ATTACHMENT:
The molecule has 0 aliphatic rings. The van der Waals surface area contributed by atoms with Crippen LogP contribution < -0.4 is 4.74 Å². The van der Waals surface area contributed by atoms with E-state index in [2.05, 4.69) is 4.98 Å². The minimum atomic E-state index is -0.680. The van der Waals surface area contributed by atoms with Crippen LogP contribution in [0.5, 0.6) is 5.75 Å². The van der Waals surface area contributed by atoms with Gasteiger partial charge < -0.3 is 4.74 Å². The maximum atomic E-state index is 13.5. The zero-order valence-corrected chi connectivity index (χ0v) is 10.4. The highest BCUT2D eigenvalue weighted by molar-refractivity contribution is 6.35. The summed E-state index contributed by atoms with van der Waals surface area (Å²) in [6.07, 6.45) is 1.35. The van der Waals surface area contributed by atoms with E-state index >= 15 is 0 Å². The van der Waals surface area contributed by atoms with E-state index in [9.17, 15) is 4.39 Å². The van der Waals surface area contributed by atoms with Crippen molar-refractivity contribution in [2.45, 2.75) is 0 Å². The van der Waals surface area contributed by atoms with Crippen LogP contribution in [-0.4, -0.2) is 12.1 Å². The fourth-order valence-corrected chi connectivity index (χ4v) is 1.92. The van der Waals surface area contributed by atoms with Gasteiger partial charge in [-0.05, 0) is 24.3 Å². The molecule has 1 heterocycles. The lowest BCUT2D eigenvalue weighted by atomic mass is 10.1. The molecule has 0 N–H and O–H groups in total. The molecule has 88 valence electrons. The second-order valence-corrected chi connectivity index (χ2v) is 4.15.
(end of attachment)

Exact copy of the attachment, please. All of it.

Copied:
The molecule has 0 aliphatic rings. The van der Waals surface area contributed by atoms with Crippen LogP contribution < -0.4 is 4.74 Å². The van der Waals surface area contributed by atoms with E-state index in [2.05, 4.69) is 4.98 Å². The minimum atomic E-state index is -0.680. The van der Waals surface area contributed by atoms with Crippen LogP contribution in [0.5, 0.6) is 5.75 Å². The van der Waals surface area contributed by atoms with Gasteiger partial charge < -0.3 is 4.74 Å². The maximum atomic E-state index is 13.5. The zero-order valence-corrected chi connectivity index (χ0v) is 10.4. The highest BCUT2D eigenvalue weighted by molar-refractivity contribution is 6.35. The summed E-state index contributed by atoms with van der Waals surface area (Å²) in [6.07, 6.45) is 1.35. The van der Waals surface area contributed by atoms with E-state index >= 15 is 0 Å². The van der Waals surface area contributed by atoms with E-state index in [9.17, 15) is 4.39 Å². The van der Waals surface area contributed by atoms with Crippen molar-refractivity contribution in [2.45, 2.75) is 0 Å². The van der Waals surface area contributed by atoms with Crippen LogP contribution in [-0.4, -0.2) is 12.1 Å². The fourth-order valence-corrected chi connectivity index (χ4v) is 1.92. The van der Waals surface area contributed by atoms with Gasteiger partial charge in [-0.05, 0) is 24.3 Å². The molecule has 1 heterocycles. The lowest BCUT2D eigenvalue weighted by atomic mass is 10.1. The molecule has 0 N–H and O–H groups in total. The molecule has 88 valence electrons. The second-order valence-corrected chi connectivity index (χ2v) is 4.15.